Out and About: Slade School of Fine Art
With Chelsea Flower Show, Royal Ascot and The Championships at Wimbledon, we know that summer has officially landed in the UK. Making this time of year even more special are the degree shows happening at art schools across the country. This week we visited the UCL Slade School of Fine Art in London and we’d like to share with you some of our favourite artists and ones to watch.
Boon & Baum
Boon & Baum is the collaborative duo of Joe Boon and Anna Baumgart. They investigate the relationship between clothing and architecture and they dress architectural structures to explore our interactions in social spaces. These double-sided sculptures tower high in the studio space and each side shows a detail of a familiar garment. The scale and attention to detail is so striking.
Polly Jane Wilson
Polly Jane Wilson creates sculptural pieces from metal and straw. Polly grew up on a commercial farm and her work explores how the rural landscape serves as an ecological system as well as an industrialised space for mass food production. The fields are considered an in-between space where practical knowledge and modern farming methods merge with traditions. We loved her two dimensional work using straw marquetry with straw inlaid on blades of metal. Machinery and produce merge together.
Jil Mandeng exhibits three portraits which each layer different cultural traditions into one portrait. They are very impactful and communicate a powerful message.
Emily Mannion has painted imagined spaces which are vague and elusive. They each offer impressions of beauty, wonder and loneliness. The interiors that Emily paints are often filled with objects but by painting them with only a single object or a hint of an object, it leaves the viewer wanting to know more. The paintings hint to a human having just been there, but the absence of the human figure now makes these inanimate objects the main focus of our attention.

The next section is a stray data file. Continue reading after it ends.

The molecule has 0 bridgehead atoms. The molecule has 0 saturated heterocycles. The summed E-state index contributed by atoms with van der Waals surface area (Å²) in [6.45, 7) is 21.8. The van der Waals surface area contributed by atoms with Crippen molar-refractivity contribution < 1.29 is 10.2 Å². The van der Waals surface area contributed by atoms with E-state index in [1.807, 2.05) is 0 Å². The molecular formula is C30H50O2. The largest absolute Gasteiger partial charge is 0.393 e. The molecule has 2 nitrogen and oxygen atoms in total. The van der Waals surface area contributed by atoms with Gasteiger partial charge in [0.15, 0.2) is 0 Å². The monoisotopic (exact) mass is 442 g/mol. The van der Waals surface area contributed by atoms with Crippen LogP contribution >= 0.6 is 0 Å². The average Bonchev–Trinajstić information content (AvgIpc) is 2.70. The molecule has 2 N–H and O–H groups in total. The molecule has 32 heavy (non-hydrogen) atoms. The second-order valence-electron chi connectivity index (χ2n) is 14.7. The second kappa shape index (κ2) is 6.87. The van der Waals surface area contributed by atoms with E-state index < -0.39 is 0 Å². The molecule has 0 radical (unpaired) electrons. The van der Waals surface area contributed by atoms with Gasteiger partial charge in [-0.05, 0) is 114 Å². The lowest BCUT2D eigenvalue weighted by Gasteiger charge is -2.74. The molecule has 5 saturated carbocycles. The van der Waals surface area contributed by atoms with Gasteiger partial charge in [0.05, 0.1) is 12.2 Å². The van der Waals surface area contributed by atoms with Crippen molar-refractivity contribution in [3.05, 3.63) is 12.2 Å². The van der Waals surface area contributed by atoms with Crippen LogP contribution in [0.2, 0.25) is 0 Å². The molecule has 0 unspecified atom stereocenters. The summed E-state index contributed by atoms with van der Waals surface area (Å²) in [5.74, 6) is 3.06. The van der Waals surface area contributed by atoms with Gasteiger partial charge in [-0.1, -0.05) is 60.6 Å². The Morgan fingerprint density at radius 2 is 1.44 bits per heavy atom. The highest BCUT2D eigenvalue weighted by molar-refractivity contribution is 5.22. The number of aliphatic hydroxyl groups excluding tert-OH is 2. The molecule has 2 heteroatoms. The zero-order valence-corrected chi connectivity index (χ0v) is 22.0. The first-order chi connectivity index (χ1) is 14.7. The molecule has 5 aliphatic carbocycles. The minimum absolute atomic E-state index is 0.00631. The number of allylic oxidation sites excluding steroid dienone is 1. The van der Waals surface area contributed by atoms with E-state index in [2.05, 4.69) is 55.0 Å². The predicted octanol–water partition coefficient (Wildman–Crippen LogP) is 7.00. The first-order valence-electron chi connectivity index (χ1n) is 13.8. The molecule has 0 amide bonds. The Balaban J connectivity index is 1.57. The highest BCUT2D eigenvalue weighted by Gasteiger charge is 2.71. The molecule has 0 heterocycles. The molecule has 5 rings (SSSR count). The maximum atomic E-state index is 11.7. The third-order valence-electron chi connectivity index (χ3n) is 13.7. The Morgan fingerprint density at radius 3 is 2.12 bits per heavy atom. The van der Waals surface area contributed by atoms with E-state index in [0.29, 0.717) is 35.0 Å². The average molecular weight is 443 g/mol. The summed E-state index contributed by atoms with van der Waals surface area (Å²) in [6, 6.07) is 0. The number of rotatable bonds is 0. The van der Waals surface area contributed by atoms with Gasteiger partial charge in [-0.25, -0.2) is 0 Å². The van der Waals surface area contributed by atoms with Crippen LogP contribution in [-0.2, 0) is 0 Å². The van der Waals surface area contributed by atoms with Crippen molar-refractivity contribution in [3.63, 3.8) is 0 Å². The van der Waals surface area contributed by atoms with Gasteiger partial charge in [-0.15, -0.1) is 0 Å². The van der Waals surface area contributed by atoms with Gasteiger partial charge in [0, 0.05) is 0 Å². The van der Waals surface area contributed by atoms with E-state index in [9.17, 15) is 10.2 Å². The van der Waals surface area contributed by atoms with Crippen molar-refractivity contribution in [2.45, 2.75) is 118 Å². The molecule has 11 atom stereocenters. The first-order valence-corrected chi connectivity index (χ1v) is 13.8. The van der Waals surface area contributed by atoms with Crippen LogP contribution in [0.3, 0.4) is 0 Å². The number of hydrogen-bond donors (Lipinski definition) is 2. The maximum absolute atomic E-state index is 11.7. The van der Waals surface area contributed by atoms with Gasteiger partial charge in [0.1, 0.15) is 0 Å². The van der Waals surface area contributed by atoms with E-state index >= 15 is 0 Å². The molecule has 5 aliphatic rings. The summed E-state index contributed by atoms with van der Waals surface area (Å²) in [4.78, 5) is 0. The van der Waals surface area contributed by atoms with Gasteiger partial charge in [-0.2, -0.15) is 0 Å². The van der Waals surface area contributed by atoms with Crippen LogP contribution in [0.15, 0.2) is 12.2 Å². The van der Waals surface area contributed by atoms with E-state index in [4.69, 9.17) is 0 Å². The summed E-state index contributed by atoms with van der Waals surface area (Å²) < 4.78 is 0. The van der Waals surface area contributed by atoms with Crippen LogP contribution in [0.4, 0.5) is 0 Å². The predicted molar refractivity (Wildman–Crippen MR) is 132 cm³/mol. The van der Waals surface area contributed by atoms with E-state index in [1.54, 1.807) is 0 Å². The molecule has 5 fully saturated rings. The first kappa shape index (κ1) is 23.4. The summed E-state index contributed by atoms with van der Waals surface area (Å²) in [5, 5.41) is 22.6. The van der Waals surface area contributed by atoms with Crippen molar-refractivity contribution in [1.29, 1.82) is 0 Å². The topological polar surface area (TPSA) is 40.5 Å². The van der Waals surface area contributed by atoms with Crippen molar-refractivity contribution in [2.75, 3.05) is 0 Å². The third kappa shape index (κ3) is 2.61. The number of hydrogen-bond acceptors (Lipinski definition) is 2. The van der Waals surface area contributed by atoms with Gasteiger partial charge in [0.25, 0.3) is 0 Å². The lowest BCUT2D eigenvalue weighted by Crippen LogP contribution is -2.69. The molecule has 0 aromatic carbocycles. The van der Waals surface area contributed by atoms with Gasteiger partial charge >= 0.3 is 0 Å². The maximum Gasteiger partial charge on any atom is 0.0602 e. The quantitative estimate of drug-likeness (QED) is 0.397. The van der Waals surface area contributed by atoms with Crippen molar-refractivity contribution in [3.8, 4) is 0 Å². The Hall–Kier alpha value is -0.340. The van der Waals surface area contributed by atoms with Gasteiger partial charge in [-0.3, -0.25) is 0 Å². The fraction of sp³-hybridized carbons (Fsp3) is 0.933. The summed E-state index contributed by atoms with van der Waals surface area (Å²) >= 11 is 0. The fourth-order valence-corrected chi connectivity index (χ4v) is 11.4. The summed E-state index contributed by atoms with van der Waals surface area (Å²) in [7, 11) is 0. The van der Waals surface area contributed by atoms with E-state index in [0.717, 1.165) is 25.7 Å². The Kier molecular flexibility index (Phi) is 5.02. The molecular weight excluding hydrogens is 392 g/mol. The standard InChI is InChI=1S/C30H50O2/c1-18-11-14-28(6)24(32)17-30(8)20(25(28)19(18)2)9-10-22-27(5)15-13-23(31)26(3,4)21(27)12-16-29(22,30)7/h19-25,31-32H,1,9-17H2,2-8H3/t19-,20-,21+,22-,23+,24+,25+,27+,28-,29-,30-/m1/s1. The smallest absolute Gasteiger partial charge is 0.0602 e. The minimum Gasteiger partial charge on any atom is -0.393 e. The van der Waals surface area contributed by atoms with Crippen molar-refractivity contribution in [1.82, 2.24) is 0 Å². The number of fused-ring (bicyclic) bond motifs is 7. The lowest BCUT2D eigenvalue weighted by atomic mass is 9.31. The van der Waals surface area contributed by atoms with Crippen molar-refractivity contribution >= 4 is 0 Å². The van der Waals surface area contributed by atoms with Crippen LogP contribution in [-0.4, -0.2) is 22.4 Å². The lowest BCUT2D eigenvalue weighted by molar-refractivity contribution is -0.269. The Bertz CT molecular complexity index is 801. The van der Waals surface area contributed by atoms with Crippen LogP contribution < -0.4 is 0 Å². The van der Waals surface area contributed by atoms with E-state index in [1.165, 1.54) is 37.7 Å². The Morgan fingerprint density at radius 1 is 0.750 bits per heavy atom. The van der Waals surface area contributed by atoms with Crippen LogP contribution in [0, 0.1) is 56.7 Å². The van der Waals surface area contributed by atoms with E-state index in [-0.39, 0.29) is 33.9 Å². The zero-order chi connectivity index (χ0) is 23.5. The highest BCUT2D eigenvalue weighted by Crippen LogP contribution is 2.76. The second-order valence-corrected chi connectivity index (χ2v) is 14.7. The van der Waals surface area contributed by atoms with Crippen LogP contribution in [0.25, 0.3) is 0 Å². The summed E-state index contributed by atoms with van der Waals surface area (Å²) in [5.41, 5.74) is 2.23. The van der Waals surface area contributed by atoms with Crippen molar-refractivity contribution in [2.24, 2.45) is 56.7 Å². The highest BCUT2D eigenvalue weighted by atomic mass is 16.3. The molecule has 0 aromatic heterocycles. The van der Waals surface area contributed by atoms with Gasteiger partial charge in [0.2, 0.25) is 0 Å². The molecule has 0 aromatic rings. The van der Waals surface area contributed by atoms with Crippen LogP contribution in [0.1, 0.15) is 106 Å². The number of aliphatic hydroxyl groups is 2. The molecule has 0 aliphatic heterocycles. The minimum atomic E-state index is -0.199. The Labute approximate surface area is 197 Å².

Sophie Knight is a multidisciplinary artist from California. She is fascinated with the notion of success and failure and the idea of failure as success. Each painting is constructed with loose characters and objects inhabiting barren interiors and exteriors. We particularly loved this painting of rosettes on a horse’s neck. The pink and red work so well together and really make the details pop.
Kainoa Gruspe created an immersive exhibition with paintings and sculptures all around the space. Some paintings were even double sided. Kainoa’s ambition is to create work that interacts with its surroundings. The labour in each piece is kept evident by her use of found materials. A boat made with string and found branches is a great example of that. You can imagine stumbling across this on a deserted island and it being the only sign of human life.
Benedikte Klüver explores colour and composition in both paintings and photography. We love the way she has put these colours together. The painting has real depth and draws your eye across the canvas.
These degree shows are a fantastic opportunity to meet the artists and learn about their works. We hope we’ve encouraged you to get ‘Out and About’ to discover new and emerging creative talent.